Qualifying begins: 26 June
The Draw: 30 June
Pre-event Press Conferences: 1 & 2 July
Order of Play: 2 July
Championships begin: 3 July
COME BACK FOR LIVE SCORES & LIVE BLOG FROM 26 JUNE
The nerves have gone, Wimbledon is well and truly into its stride and Andy Murray is now in his pomp.
The former champion barely had time to break a sweat as he cantered past Robin Haase and into the third round 6-1, 6-1, 6-4. After the slightly scratchy start against Mikhail Kukushkin on Tuesday, this was a far more controlled, confident and relaxed display by one of the favourites for the title.
Against Kukushkin, Murray spent his time at some of the changeovers giving himself a serious talking to. The opening match of a Grand Slam tournament is always a bit fraught and at the biggest grand slam of them all, when you are the local hero, it must be a little nerve twanging.
Worse still, when Murray knows that for the first time since 2013 he is mentally and physically, technically and tactically ready to start winning Grand Slam titles again. The weight, then, of personal expectation is immense and so a first round has the potential to be a banana skin.
Once those openers are over, though, a chap can relax into his normal routines – and Murray routinely beats Haase. Admittedly, the tall, hard-hitting Dutchman often makes the world No.3 work for his victory but Murray still had a 3-1 winning record over him. The No.3 seed was determined to maintain that level of domination and from the very start, he was fast, he was taking on every ball and he was playing with power and with finesse. He was very, very good for almost every game of every set.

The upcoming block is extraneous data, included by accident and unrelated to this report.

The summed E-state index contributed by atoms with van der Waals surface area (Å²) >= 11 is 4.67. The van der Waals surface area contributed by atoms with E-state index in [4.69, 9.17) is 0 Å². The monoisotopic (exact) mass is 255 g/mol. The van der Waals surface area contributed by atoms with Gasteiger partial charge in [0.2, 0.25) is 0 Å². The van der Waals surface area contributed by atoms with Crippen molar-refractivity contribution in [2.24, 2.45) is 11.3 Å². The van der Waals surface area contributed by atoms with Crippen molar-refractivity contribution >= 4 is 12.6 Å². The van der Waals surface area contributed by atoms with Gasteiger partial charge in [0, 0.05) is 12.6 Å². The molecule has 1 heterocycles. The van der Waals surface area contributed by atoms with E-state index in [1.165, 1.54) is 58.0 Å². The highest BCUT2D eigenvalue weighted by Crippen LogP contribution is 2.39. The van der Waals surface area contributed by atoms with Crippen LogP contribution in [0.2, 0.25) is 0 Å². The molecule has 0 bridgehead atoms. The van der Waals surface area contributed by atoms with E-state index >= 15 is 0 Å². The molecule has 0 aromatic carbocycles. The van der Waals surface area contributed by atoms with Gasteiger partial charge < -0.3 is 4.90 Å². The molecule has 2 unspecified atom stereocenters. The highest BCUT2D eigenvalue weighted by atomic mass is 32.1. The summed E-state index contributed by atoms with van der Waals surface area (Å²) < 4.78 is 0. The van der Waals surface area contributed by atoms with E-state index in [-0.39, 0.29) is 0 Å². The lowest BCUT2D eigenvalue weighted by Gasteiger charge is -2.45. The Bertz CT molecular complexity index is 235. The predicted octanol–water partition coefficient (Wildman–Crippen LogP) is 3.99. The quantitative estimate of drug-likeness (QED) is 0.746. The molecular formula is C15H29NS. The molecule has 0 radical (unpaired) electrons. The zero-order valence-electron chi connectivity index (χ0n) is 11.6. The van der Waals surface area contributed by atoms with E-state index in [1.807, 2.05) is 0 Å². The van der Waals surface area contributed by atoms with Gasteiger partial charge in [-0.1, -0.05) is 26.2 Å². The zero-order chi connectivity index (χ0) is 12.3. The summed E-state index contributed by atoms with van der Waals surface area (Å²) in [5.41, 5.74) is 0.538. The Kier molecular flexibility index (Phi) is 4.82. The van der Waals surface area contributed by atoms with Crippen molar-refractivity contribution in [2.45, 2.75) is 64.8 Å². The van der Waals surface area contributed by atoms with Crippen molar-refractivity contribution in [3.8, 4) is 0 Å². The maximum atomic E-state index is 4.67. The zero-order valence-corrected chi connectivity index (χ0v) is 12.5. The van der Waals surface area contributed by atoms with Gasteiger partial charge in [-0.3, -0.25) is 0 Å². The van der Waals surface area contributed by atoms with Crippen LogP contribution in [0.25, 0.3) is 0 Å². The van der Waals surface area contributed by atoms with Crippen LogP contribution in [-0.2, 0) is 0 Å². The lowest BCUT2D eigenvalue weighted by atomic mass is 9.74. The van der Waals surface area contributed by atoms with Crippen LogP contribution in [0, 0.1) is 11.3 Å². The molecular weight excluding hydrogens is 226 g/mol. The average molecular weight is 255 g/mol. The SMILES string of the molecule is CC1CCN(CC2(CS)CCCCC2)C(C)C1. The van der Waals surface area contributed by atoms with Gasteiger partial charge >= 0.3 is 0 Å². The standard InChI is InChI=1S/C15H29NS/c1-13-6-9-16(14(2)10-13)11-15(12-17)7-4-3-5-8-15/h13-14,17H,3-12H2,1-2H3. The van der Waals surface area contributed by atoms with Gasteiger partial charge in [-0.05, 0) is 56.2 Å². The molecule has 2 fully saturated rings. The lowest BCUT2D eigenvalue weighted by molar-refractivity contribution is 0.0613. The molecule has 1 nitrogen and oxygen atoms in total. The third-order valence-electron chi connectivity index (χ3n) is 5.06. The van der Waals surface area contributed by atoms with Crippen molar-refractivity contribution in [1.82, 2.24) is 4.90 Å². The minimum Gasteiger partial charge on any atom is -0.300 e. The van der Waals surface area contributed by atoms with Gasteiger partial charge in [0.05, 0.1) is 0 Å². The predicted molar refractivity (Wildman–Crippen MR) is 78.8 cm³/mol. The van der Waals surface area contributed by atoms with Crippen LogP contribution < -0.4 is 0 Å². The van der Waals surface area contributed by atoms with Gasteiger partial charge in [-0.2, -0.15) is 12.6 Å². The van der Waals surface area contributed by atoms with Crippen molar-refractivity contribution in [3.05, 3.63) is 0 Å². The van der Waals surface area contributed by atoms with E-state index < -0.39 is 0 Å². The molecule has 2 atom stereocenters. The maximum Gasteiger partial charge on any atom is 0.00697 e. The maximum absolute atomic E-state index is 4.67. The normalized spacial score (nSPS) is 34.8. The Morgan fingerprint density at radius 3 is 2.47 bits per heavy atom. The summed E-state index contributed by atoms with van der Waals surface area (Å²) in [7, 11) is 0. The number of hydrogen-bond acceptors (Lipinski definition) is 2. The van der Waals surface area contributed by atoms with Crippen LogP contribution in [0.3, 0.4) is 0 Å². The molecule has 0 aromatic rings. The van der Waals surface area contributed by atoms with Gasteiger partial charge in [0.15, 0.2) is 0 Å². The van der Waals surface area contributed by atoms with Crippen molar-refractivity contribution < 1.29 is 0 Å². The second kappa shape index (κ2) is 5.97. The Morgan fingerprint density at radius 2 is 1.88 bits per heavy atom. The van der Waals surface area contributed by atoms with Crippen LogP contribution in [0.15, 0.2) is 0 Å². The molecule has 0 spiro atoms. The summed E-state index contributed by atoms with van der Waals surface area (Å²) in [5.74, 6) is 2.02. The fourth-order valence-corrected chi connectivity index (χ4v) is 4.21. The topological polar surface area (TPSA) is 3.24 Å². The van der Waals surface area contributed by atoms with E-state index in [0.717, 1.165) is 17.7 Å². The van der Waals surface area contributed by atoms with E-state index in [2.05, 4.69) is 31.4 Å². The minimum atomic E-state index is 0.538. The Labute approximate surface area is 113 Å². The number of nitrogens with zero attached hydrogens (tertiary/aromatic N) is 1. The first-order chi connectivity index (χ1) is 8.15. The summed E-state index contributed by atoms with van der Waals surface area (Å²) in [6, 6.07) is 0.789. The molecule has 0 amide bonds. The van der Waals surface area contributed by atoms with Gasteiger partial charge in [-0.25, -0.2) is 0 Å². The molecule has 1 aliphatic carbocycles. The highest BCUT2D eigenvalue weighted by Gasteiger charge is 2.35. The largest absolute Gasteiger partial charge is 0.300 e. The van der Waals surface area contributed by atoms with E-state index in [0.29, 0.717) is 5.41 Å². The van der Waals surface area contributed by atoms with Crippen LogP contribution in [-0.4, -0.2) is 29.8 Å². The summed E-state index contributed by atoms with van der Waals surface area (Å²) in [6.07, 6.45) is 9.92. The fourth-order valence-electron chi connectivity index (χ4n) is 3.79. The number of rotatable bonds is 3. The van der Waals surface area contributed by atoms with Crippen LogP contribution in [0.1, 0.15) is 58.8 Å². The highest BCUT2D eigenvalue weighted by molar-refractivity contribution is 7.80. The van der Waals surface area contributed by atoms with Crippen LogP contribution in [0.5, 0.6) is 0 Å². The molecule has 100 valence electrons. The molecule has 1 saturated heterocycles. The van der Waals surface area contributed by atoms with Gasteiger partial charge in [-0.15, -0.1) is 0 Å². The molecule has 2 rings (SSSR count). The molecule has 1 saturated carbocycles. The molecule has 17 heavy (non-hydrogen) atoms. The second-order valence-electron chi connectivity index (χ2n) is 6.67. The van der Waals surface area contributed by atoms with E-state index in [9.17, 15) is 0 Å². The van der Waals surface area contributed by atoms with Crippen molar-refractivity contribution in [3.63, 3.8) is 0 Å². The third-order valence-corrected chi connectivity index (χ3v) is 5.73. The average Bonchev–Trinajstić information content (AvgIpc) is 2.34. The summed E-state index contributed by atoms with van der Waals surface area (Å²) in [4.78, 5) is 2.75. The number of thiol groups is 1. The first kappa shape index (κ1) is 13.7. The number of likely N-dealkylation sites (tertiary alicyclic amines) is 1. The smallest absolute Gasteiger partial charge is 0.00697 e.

On the other side of the net, it was all going horribly wrong. Haase seemed to have come to the court with a distinct plan: be aggressive. In his early days, the Dutchman used to be very direct about his tennis – hit the ball hard and if in doubt, hit it harder. He can serve thunderbolts, he can deliver pile-drivers from the baseline but both depend upon his ability to time the ball. And against Murray, Haase had forgotten to wind up his watch.
The first set whistled by in just 20 minutes as the world No.3 was in total command.
Like ace students proudly taking their report cards home to Mum and Dad, players are often seen clutching stats sheets after their matches (sometimes their assessment of the match and the number crunchers’ view of events vary slightly and the players all want to know how and why) and Murray will like the stats he sees from the opening seven games. There was only one unforced error, his first serve was down at the 38 per cent accuracy mark (definitely room for improvement) but his second serve was outstanding – 100 per cent points won there. Some of those second serves were pinging in at 103 and 104mph. That really is a novelty.
The second set was not quite as clean and it was a couple of games before Murray won a point on that once splendiferous second serve. There were a few forehand errors, a few fluffs that came out of the blue, but still Scotland’s finest was sprinting away from his foe. There may have been a momentary dip in intensity but it really did not matter, not against Haase in this sort of form.
Only in the third set did Haase show any signs of making a fight of it. With absolutely nothing to lose, he started to swing a little more freely, but Murray was quick to spot the danger. When the Dutchman had the temerity to win a couple of points against the Scot’s serve, Murray attacked and forced the error from the Haase racket (a backhand miss, as it happens). “Come on! Here we go!” Murray growled to himself. Haase was not to be given any hint of a chance. Sure enough, every challenge was snuffed out and every threat was thwarted and after an hour and 27 minutes, Murray was safely into the third round.